Testing and demonstrating the value of the growing up in England (GUIE) dataset
Roma, Gypsy and Traveller children case study - Privacy Notice
The researchers on this project have been given access to data from the Growing up in England (GUIE) Wave 1 dataset in the Office for National Statistics' secure research service (SRS). This dataset was created by the Office for National Statistics (ONS) by linking 2011 Census records to attainment data from a bespoke extract of Department for Education (DfE) data - the feasibility All Education Dataset for England (AEDE) - the ONS version of the full AEDE dataset produced by the Department for Education (DfE).
The SRS is a ONS platform, accredited under the Digital Economy Act (DEA) 2017 by the UK Statistics Authority for the preparation and provision of data for research purposes. It gives accredited or approved researchers secure access to de-identified, unpublished data in order to work on research projects for the public good. All GUIE Wave 1 records have been de-identified with names and addresses and other non-essential information removed. However, this remains sensitive and confidential information that requires careful handling and respect at all times, in line with legal standards and good practice. Privacy details can be found below.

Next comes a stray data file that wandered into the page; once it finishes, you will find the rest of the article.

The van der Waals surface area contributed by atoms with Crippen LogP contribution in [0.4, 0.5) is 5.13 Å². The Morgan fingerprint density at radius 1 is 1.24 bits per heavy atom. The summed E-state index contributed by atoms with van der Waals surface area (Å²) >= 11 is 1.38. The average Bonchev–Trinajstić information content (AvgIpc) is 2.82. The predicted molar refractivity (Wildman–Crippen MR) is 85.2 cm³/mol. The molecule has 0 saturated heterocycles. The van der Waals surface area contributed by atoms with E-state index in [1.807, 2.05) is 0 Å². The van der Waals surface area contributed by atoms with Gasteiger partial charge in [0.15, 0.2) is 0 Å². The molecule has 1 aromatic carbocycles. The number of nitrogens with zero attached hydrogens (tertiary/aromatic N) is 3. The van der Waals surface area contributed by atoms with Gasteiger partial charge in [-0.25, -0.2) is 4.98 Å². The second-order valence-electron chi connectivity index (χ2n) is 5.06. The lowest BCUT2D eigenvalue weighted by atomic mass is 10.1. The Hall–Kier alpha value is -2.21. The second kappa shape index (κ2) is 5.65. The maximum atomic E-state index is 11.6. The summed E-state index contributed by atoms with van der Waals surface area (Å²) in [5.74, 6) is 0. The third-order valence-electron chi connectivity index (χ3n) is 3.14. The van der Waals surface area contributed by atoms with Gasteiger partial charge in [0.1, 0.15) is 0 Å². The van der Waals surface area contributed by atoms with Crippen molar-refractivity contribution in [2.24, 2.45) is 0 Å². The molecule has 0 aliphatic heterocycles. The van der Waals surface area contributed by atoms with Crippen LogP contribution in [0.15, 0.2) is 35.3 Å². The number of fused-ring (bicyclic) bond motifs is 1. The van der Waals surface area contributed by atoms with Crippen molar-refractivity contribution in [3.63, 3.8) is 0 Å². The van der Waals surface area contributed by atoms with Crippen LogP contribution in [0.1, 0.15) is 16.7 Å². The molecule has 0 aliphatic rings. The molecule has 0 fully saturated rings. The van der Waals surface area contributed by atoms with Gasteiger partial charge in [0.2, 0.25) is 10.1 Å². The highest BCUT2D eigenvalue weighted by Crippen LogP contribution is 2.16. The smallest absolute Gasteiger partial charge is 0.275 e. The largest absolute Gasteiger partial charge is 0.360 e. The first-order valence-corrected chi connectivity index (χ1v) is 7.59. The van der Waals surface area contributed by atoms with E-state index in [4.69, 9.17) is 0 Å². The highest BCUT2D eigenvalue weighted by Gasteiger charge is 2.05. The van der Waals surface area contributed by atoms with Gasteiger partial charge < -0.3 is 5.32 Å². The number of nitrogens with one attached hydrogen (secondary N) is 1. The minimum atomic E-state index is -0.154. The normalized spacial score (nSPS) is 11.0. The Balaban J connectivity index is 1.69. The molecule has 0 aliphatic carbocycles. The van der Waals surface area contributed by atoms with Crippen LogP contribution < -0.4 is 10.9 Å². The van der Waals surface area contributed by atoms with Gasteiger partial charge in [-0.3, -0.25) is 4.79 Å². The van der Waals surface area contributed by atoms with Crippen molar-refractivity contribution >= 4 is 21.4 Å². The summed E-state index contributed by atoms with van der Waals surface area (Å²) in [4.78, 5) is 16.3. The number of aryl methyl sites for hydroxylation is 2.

Data Controller: London School of Economics
Project team: Dr Polly Vizard (Primary Investigator); Dr Polina Obolenskaya (Co-Investigator)
Main Project Contact: Dr Polina Obolenskaya. Email: firstname.lastname@example.org. Address: London School of Economics and Political Science, Houghton Street, WC2A 2AE. Telephone: 020 7849 4958
Data Protection Officer: Rachael Maguire. Email: email@example.com. Address: London School of Economics and Political Science, Houghton Street, WC2A 2AE. Telephone: 020 7849 4622